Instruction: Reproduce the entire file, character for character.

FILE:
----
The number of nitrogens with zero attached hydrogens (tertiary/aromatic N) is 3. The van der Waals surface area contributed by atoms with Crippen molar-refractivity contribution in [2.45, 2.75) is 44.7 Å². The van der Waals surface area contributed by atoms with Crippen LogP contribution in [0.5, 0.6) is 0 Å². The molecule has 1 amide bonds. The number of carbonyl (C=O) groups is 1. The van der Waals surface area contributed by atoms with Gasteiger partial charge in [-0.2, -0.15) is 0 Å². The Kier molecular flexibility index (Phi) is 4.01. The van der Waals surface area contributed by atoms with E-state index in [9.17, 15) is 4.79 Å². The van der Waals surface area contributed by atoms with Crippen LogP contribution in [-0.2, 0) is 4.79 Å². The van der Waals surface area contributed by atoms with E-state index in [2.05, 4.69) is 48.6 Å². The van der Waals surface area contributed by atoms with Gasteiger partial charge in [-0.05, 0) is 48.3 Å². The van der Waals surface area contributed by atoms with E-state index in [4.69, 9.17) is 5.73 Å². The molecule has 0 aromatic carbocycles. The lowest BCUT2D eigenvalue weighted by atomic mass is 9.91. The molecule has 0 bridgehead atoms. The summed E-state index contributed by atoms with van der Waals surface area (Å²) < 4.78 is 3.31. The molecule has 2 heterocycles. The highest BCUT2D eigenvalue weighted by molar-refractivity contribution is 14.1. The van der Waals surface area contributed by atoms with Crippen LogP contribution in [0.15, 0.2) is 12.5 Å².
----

The number of nitrogens with zero attached hydrogens (tertiary/aromatic N) is 3. The van der Waals surface area contributed by atoms with Crippen molar-refractivity contribution in [2.45, 2.75) is 44.7 Å². The van der Waals surface area contributed by atoms with Crippen LogP contribution in [0.5, 0.6) is 0 Å². The molecule has 1 amide bonds. The number of carbonyl (C=O) groups is 1. The van der Waals surface area contributed by atoms with Gasteiger partial charge in [-0.2, -0.15) is 0 Å². The Kier molecular flexibility index (Phi) is 4.01. The van der Waals surface area contributed by atoms with E-state index in [9.17, 15) is 4.79 Å². The van der Waals surface area contributed by atoms with Crippen LogP contribution in [-0.2, 0) is 4.79 Å². The van der Waals surface area contributed by atoms with E-state index in [2.05, 4.69) is 48.6 Å². The van der Waals surface area contributed by atoms with Gasteiger partial charge in [-0.05, 0) is 48.3 Å². The van der Waals surface area contributed by atoms with E-state index in [4.69, 9.17) is 5.73 Å². The molecule has 0 aromatic carbocycles. The lowest BCUT2D eigenvalue weighted by atomic mass is 9.91. The molecule has 0 bridgehead atoms. The summed E-state index contributed by atoms with van der Waals surface area (Å²) < 4.78 is 3.31. The molecule has 2 heterocycles. The highest BCUT2D eigenvalue weighted by molar-refractivity contribution is 14.1. The van der Waals surface area contributed by atoms with Crippen LogP contribution in [0.15, 0.2) is 12.5 Å².